Lola Lely is a multidisciplinary artist whose recent work encompasses furniture design, textiles, sculpture and teaching. Born in Vietnam and raised in London, her first creative incarnation was as a tattoo artist in Mexico. Having later graduated from the Royal College of Art, where she studied Design Products, Lely has worked on a wide range of solo and collaborative projects, many involving public spaces and social themes. Her work has been exhibited at the Victoria & Albert Museum, the Royal Academy of Arts, the Design Museum and Art Basel. She was ‘Artist in Residence’ at the William Morris Gallery in Walthamstow, London during 2018.
LORENA LOHR was born in 1990 in London. She has worked across parts of Europe, North America, and North Africa.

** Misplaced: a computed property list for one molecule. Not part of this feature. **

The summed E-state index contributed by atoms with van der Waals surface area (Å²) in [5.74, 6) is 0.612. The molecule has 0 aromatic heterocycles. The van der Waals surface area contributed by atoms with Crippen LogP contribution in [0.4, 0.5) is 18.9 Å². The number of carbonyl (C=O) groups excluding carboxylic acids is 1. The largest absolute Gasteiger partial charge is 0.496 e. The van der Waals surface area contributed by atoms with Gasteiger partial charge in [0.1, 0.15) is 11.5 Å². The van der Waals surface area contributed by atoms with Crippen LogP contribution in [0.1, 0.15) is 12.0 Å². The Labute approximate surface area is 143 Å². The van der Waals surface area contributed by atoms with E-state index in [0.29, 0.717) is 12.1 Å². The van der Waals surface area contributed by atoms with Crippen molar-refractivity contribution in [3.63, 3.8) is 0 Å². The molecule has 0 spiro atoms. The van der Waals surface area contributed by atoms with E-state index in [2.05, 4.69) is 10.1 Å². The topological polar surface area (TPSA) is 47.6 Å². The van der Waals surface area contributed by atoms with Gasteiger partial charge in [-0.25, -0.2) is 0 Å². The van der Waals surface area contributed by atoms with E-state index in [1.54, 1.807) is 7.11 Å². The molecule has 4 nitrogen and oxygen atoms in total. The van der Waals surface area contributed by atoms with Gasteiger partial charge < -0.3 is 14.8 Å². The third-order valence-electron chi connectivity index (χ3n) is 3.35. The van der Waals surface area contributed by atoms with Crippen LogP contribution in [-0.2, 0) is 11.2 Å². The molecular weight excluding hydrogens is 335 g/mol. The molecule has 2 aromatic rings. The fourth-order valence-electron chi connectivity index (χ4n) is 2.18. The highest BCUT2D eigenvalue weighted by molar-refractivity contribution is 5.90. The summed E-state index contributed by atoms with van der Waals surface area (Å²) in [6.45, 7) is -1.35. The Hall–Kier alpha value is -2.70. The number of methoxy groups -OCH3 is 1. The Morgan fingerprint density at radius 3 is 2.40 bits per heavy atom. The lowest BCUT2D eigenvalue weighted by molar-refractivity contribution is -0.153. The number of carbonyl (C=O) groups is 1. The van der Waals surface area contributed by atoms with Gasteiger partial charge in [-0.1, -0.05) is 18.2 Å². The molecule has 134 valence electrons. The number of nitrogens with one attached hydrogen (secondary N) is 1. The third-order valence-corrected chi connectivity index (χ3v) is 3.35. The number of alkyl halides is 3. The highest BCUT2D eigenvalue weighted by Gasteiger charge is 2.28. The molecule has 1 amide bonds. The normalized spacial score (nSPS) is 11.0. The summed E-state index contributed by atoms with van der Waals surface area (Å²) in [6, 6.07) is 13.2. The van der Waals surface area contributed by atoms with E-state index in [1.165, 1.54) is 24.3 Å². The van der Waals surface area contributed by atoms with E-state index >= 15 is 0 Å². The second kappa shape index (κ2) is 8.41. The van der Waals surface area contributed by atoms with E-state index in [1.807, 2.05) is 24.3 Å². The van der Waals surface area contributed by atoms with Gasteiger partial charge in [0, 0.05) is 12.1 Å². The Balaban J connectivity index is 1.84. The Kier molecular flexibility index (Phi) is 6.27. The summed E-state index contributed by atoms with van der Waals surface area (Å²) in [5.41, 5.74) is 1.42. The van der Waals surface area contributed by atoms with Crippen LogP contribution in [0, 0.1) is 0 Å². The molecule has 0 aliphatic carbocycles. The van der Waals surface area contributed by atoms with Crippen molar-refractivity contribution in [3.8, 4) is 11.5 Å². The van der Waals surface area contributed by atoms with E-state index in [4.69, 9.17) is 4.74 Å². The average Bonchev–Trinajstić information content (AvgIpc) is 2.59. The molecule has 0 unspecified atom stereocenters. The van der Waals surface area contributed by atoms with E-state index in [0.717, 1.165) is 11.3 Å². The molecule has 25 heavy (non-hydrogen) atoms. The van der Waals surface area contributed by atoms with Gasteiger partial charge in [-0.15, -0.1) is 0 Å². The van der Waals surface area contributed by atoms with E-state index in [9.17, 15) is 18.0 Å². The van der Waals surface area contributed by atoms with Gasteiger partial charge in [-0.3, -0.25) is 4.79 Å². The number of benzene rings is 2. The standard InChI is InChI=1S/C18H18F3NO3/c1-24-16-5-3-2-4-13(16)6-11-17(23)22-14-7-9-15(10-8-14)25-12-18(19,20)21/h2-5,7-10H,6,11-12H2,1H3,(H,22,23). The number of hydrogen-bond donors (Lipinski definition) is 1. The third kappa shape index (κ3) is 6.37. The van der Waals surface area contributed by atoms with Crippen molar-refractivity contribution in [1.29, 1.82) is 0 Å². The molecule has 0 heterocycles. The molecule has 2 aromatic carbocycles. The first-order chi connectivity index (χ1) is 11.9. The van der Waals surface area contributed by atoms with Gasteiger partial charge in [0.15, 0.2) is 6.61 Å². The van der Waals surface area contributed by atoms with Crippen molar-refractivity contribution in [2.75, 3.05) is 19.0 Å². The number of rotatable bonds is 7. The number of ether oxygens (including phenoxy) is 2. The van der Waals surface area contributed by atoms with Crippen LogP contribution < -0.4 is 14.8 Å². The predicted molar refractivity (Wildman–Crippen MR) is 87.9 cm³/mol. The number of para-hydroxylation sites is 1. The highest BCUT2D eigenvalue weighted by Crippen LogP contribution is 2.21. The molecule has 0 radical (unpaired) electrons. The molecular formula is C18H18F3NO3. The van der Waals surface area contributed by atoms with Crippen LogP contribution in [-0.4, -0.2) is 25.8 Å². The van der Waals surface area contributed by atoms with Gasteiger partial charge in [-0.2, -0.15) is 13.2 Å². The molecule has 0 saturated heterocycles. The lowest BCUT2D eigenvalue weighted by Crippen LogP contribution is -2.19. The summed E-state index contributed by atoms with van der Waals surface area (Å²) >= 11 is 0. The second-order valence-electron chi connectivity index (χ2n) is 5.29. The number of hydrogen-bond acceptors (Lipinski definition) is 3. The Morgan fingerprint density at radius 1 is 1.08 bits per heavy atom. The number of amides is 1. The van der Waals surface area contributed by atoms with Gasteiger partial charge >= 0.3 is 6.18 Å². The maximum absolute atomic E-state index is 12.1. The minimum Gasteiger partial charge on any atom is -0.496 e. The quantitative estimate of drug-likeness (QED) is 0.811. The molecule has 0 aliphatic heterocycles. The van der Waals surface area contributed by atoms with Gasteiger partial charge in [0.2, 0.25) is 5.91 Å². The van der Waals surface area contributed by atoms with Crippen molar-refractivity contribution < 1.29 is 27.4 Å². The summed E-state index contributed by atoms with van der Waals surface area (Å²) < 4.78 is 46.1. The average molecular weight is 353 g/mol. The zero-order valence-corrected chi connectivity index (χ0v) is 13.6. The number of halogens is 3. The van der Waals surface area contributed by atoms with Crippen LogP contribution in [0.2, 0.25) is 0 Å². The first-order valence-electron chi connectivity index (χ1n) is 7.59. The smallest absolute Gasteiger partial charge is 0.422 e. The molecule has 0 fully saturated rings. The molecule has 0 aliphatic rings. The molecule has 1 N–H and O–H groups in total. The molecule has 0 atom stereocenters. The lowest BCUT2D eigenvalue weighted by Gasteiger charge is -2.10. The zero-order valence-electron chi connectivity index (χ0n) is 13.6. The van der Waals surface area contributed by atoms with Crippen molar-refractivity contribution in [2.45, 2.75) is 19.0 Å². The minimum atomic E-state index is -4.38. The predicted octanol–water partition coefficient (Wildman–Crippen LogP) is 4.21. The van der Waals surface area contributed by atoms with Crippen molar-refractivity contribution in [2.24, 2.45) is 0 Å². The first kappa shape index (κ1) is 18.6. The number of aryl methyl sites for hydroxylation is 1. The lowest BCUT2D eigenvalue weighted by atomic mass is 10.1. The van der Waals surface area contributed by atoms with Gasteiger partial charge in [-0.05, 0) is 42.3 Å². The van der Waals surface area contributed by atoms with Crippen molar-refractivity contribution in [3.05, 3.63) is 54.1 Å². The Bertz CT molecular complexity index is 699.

Though she does not limit herself to any particular subject, Lohr’s wider body of work is characterised by recurring motifs: electrical wiring, colourful drinks and details of the bodywork of automobiles are just some of the hallmarks that stretch across her series and artist’s books. Language, as glimpsed in commercial signage, is another leitmotif of her photographs: generic phrases that evoke an exoticism at odds with their surroundings feature heavily, both contributing the visual richness of her compositions and hinting at hope, longing and isolation.
Working with 35mm colour film and a variety of compact and inexpensive cameras, Lohr stays true to the DIY spirit that characterises much of what she chooses to photograph. Lohr’s work does not expressly seek to romanticise or glamourise, yet celebrates the idiosyncratic traces of people’s involvement on a given area, documenting the incidental layers of narrative that build up over time in the places she visits.
She is now conducting a detailed study of the endangered downtown hispanic neighbourhoods of El Paso, Texas.